4

ICCF uses pure numerical notation counting each square by row and column eg 11 to 88. So Pd4 often written just d4 - would be 2224 so there can never be any confusion should two pieces be able to move to the same square.

If One used that notation in an OTB tournament would FIDE accept it or would that be a problem?

  • I just wanted to point out that 1.d4 would correspond to 4244. Looks like you're thinking of the Orangutan Opening, which would match your 2224. That's probably not great for championing this notation as causing less confusion than the algebraic one 😁 – user21622 Feb 26 at 6:19
  • Also consider that people learn to "read" algebraic notation same as they learn to read a book. With practice, they can easily read algebraic notation in their head, without a board. That's not likely to translate to other notations, even if you can read them, it would be much slower... Think of reading a book in a language that uses a whole different alphabet. – user21622 Feb 26 at 6:22
5

Neither appears to allow numerical notation.

FIDE requires algebraic notation.

Article 8: The recording of the moves 8.1.1

In the course of play each player is required to record his own moves and those of his opponent in the correct manner, move after move, as clearly and legibly as possible, in the algebraic notation (Appendix C), on the ‘scoresheet’ prescribed for the competition.

The USCF prefers algebraic, but also permits descriptive or "computer notation".

  1. The Recording of Games15A. Manner of keeping score.In the course of play each player is required to record the game (both the player’s and the opponent’s moves), move after move, as clearly and legibly as possible, on the scoresheetprescribed for the competition. Algebraic notationis standard, but descriptive or computer notation is permitted.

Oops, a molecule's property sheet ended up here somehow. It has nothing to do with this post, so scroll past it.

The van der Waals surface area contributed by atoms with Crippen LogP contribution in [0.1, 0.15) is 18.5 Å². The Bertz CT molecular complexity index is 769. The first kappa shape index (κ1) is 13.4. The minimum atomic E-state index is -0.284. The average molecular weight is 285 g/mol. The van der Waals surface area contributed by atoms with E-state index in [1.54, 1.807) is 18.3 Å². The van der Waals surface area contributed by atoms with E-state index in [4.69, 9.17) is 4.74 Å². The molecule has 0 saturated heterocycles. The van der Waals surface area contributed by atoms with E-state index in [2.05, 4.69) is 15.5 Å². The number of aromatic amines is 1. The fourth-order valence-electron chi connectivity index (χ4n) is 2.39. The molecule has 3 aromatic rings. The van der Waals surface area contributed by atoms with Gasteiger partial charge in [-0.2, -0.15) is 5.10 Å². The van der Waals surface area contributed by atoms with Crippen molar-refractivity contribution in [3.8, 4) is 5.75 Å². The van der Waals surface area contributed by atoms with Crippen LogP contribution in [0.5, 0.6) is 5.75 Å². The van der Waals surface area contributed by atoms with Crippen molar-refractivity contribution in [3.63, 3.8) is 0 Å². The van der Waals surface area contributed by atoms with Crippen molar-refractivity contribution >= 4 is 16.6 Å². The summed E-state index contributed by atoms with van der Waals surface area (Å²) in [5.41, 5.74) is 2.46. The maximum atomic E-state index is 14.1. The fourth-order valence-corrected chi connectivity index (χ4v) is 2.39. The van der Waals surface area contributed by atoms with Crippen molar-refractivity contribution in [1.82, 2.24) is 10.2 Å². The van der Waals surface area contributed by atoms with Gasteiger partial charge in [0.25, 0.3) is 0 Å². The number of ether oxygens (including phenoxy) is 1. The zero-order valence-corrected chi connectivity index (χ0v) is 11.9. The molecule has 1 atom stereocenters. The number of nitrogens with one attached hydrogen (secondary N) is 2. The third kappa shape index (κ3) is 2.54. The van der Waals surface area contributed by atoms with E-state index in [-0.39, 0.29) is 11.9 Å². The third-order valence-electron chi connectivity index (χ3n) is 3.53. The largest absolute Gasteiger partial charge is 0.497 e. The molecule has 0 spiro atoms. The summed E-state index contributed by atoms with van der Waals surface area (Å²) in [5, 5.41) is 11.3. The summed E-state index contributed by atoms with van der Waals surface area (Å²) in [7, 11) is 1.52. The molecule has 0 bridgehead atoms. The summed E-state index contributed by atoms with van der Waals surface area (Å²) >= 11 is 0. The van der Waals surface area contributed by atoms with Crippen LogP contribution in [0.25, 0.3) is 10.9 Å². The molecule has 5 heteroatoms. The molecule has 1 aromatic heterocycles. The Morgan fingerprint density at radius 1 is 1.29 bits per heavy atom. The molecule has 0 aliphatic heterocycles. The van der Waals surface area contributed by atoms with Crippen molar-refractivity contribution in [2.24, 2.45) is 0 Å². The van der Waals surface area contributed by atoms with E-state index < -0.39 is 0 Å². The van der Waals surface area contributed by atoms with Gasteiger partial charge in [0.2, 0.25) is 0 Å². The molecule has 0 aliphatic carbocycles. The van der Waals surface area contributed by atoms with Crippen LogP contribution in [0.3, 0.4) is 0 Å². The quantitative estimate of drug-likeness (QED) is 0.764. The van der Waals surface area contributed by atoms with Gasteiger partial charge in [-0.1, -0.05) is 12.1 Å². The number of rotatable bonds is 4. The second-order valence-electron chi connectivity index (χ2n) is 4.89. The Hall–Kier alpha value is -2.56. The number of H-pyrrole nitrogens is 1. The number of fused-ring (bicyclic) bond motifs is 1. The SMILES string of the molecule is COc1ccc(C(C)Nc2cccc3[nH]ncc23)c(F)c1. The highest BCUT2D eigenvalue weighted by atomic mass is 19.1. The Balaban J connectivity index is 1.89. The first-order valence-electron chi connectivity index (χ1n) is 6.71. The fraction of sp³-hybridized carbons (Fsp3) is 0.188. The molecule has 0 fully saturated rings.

I cannot find a definition for "computer notation" in their rules.

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  • 2
    "Computer Notation" is where you record a move just by specifying the piece's original square and destination square - for example, instead of "1. e4" you might write "1. E2-E4". Instead of "2. Nf3", you might write "2. G1-F3". And so forth. – patbarron Feb 26 at 1:07
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    @edwinaoliver, that sounds a lot like "unsportsmanlike behaviour" (trying to take a piss at the referee, in this case) – ilkkachu Feb 26 at 13:24
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    OTOH, that FIDE document linked seems to allow recording both the start and the ending squares of a move (C.8 Each move of a piece is indicated by the abbreviation of the name of the piece in question and the square of arrival. [...] A longer form containing the square of departure is acceptable. Examples: Bb2e5, Ng1f3, Ra1d1, e7e5, d2d4, a6a5.) That's not the same as numeric notation but should be equally unambiguous. – ilkkachu Feb 26 at 13:26
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    @ilkkachu The first part of the rule is very clear: Only algebraic. That you can use long form is just a footnote overall. – PhishMaster Feb 26 at 13:30
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    @PhishMaster, well, unless there's something there that's not obvious to someone not a priori familiar with the FIDE rules, 8.1.1 seems indeed to say algebraic notation is required. Then C.8 defines that the long form is an acceptable form of algebraic notation. – ilkkachu Feb 26 at 14:16

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